Evaluation of Uncontrolled Confounding in Studies of Environmental Exposures and Neurobehavioral Testing in Children

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Abstract

Background:

Neurobehavioral tests are commonly used in studies of children exposed to low-level environmental concentrations of compounds known to be neurotoxic at higher levels. However, uncontrolled or incomplete control for confounding makes interpretation of results problematic because effects of confounders are often stronger than the effects of primary interest. We examined a priori the potential impact of confounding in a hypothetical study evaluating the association of a potentially neurotoxic environmental exposure with neurobehavioral function in children.

Methods:

We used 2 outcome measures: the Bayley Scales of Infant Development Mental Development Index and the Stanford-Binet Intelligence Scale Composite Score. We selected 3 potential confounders: maternal intelligence, home environment, and socioeconomic status as measured by years of parental education. We conducted 3 sets of analyses measuring the effect of each of the 3 confounding factors alone, 2 confounders acting simultaneously, and all 3 confounders acting simultaneously.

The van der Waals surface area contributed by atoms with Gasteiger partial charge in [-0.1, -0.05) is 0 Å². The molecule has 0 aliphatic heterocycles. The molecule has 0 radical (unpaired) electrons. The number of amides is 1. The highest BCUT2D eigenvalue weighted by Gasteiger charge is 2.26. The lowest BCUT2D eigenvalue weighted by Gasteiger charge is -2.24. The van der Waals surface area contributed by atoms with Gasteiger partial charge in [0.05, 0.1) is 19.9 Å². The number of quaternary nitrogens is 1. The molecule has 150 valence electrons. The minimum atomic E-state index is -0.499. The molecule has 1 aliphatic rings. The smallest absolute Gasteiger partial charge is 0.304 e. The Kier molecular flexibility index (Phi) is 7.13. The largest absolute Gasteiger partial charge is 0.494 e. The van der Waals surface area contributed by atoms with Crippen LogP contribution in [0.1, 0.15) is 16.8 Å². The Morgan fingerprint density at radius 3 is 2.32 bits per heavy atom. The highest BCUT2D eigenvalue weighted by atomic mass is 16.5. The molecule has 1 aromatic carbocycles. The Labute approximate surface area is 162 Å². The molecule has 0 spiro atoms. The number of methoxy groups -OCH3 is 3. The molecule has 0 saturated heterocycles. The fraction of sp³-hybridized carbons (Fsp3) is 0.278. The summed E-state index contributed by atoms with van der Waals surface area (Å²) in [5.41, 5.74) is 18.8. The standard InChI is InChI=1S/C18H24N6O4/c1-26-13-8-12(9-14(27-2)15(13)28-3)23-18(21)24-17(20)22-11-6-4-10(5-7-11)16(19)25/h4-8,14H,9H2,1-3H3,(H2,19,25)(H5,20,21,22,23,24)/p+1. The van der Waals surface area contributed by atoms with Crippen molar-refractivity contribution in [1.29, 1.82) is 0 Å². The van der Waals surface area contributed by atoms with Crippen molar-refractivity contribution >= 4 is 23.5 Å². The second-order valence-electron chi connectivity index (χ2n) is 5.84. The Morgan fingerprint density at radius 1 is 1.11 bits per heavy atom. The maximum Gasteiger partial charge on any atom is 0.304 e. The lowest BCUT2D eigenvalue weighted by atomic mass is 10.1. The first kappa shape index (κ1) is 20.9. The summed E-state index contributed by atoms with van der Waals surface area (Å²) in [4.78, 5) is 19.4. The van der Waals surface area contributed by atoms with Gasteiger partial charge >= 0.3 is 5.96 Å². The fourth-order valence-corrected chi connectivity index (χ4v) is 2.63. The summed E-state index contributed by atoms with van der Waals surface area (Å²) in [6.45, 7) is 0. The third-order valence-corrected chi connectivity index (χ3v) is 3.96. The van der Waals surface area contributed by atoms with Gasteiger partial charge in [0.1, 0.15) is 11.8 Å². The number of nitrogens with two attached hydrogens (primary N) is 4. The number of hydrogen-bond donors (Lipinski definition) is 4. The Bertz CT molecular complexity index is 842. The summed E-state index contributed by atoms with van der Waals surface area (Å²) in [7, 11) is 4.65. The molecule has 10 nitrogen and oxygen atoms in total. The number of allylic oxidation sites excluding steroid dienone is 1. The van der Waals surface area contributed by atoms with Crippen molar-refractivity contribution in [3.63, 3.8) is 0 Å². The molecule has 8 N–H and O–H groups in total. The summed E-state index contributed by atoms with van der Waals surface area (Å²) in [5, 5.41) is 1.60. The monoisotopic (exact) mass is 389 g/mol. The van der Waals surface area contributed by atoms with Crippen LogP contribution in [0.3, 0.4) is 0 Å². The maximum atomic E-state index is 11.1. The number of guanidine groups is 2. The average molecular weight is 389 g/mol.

Results:

Relatively small differences (0.5 standard deviations) in confounding variables between “exposed” and “unexposed” groups, if unmeasured and unaccounted for in the analysis, could produce spurious differences in cognitive test scores. The magnitude of this difference (3–10 points) has been suggested to have a meaningful impact in populations. The method of measuring confounders (eg, maternal intelligence) could also substantially affect the results.

Conclusions:

It is important to carefully consider the impact of potential confounders during the planning stages of an observational study. Study-to-study differences in neurobehavioral outcomes with similar environmental exposures could be partially explained by differences in the adjustment for confounding variables.

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